Why building trust is key to delivering crucial care to pharmacy patients

Close-up photograph of doctor holding patient’s hand.

CVS Health pharmacists are often called on to employ not only clinical services, but a fair amount of detective work as well. Patients often report that their diet, exercise, and medications are all in check, but if they’re not experiencing results to match, then it’s time to dig a little deeper.

Elderly or infirm patients can pose special challenges: They can be mistrustful of medical professionals, stuck in old habits, and might not even be physically able to visit their local CVS for prescription recommendations and tests. Often, all the pharmacist has to go on is phone consultations and lab results. And yet, often that’s enough to produce life-changing results.

Pharmacist Angela Stigliano realizes that building trust with patients is a necessary part of the job. She’s a clinical pharmacist for CVS Health’s Medication Therapy Management (MTM) service, and provides care to members over the phone or via video chat.

She shared a recent success story about a patient with diabetes that demonstrates why trust is so important. The percentage of Americans 65 and older with diabetes is high, at about 25.2 percent or 12.0 million seniors (diagnosed and undiagnosed).https://www.diabetes.org/resources/statistics/statistics-about-diabetes It is a disease that can be well-controlled with diet and lifestyle changes — but they’re not always easy to make and adhere to without a helping hand.

Asking the right questions to get a diabetes patient back on track

In March 2018 Stigliano began working with Vicki, a woman in her sixties who reported having a stroke that had left her with mild physical impairments. Though she had a long history with diabetes and high cholesterol, her doctors were confident that she would make a full recovery.

In their initial phone call, Vicki insisted that she followed a strict diet and was very mobile, but given the precarious state of her health, that “didn’t make sense,” says Stigliano: She was gaining weight, her A1C was unstable, and she wasn’t taking her cholesterol medication as prescribed. These factors put her at risk not only for another stroke, but heart disease as well.

Through a series of thirty-minute phone calls every few months, Stigliano fostered a friendly relationship with Vicki.

“I would use phrasing like ‘Tell me about your diet these days,’ instead of saying, ‘Have you been dieting?’ This allowed her to tell me about her diet without the feeling I was searching for a ‘correct answer,’” she says. “It can be difficult to be forthcoming with a stranger about a sensitive topic like being overweight or unable to walk and care for yourself properly.”

These days, there’s a lot of confusion about what a “healthy diet” actually means. Vicki reported trying a keto diet, and skipping meals, both unwise choices for a diabetic.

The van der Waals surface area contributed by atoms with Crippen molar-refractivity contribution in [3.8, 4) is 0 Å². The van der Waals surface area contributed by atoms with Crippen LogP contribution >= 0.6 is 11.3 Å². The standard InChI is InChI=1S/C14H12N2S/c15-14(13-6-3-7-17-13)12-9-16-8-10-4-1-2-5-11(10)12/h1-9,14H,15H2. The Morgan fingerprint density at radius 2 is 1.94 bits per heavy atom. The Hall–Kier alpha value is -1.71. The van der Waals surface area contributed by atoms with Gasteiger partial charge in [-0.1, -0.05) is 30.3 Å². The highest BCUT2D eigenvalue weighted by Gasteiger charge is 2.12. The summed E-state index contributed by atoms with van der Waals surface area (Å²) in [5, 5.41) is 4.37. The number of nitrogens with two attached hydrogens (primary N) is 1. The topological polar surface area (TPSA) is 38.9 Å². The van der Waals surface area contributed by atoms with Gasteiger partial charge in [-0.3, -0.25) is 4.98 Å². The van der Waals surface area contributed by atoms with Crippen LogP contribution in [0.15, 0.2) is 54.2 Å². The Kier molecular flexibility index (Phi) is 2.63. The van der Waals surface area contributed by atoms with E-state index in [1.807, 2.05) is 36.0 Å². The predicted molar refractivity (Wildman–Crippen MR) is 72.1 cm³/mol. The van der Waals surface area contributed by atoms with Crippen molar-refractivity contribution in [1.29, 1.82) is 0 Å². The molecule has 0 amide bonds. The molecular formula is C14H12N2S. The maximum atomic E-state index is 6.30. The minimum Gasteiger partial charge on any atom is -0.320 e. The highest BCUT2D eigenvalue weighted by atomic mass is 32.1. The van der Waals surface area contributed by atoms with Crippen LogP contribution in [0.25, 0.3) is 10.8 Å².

“Purposely not eating enough can be just as unhealthy as eating fast food every day. Not having enough range in your diet can also become unhealthy as well,” says Stigliano. She recommends the easy-to-follow MyPlate tactic to patients like Vicki. “You’re not telling them what to eat and what not to eat, but to focus more on portion sizes; to look at their diet and their plate a little bit differently.”

A CVS Health clinical pharmacist shares a recent diabetes patient success story that demonstrates the importance of relationship-building in her work.
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After several months, Stigliano was pleased to hear that Vicki had begun to be more honest with herself and her medical team. She compromised with her prescriber, and was put on a low-intensity statin three times a week. And, as Stigliano had gently suggested over the course of their interactions, she began a low-carb, high-protein diet, and increased her physical activity.

All of these changes started to pay off. Vicki’s A1C had been steadily improving due to her adjusting her insulin, but after taking the initiative to make lifestyle changes, she had lost approximately twenty-five pounds, reduced her A1C to consistent readings at or around 7 percent, and mentioned that her LDL cholesterol had come down by 100 points on her latest lab test. And she felt positive, healthy, and empowered.

“When we first started talking, Vicki was not in good spirits,” says Stigliano. “She was very upset about her stroke, and really down, very defeatist. But, after Vicki began to take control of her health, Stigliano says, “It sounded like I was speaking to a whole different person. She was excited to tell me about her lifestyle, the change in her as person. She ended our most recent phone call by saying, ‘I’ll talk to you soon. I need someone to stay on top of me!’”

To learn more about our enterprise-wide approach to diabetes management and care, visit our Managing Diabetes with CVS Health page.

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